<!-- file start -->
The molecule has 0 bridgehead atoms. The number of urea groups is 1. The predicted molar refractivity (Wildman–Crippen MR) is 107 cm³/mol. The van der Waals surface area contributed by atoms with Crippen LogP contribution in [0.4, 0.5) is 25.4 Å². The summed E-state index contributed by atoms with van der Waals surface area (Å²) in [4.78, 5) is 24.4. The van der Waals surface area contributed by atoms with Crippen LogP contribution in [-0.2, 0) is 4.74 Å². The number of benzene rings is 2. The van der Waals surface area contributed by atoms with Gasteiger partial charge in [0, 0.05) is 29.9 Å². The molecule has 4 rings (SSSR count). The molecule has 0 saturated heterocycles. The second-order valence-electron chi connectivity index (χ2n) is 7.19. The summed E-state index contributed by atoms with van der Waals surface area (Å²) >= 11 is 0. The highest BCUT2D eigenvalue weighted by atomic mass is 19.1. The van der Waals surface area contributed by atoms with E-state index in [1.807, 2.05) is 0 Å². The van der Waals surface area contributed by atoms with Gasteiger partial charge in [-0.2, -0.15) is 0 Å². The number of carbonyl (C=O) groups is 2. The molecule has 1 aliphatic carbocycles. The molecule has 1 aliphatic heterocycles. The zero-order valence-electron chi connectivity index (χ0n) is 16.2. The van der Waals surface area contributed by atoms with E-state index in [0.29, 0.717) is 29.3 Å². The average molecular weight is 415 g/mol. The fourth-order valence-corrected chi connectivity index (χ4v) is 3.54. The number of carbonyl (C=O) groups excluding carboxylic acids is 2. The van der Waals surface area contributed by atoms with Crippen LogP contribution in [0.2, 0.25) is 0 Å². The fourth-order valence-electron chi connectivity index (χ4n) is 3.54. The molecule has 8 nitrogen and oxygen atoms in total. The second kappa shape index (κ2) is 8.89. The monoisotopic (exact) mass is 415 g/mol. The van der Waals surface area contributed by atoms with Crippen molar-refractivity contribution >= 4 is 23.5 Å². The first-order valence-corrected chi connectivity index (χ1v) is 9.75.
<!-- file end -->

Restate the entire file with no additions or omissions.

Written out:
The molecule has 0 bridgehead atoms. The number of urea groups is 1. The predicted molar refractivity (Wildman–Crippen MR) is 107 cm³/mol. The van der Waals surface area contributed by atoms with Crippen LogP contribution in [0.4, 0.5) is 25.4 Å². The summed E-state index contributed by atoms with van der Waals surface area (Å²) in [4.78, 5) is 24.4. The van der Waals surface area contributed by atoms with Crippen LogP contribution in [-0.2, 0) is 4.74 Å². The number of benzene rings is 2. The van der Waals surface area contributed by atoms with Gasteiger partial charge in [0, 0.05) is 29.9 Å². The molecule has 4 rings (SSSR count). The molecule has 0 saturated heterocycles. The second-order valence-electron chi connectivity index (χ2n) is 7.19. The summed E-state index contributed by atoms with van der Waals surface area (Å²) >= 11 is 0. The highest BCUT2D eigenvalue weighted by atomic mass is 19.1. The van der Waals surface area contributed by atoms with E-state index in [1.807, 2.05) is 0 Å². The van der Waals surface area contributed by atoms with Gasteiger partial charge in [-0.2, -0.15) is 0 Å². The number of carbonyl (C=O) groups is 2. The molecule has 1 aliphatic carbocycles. The molecule has 1 aliphatic heterocycles. The zero-order valence-electron chi connectivity index (χ0n) is 16.2. The van der Waals surface area contributed by atoms with E-state index in [0.29, 0.717) is 29.3 Å². The average molecular weight is 415 g/mol. The fourth-order valence-corrected chi connectivity index (χ4v) is 3.54. The number of carbonyl (C=O) groups excluding carboxylic acids is 2. The van der Waals surface area contributed by atoms with Crippen LogP contribution in [0.2, 0.25) is 0 Å². The fourth-order valence-electron chi connectivity index (χ4n) is 3.54. The molecule has 8 nitrogen and oxygen atoms in total. The second kappa shape index (κ2) is 8.89. The monoisotopic (exact) mass is 415 g/mol. The van der Waals surface area contributed by atoms with Crippen molar-refractivity contribution >= 4 is 23.5 Å². The first-order valence-corrected chi connectivity index (χ1v) is 9.75.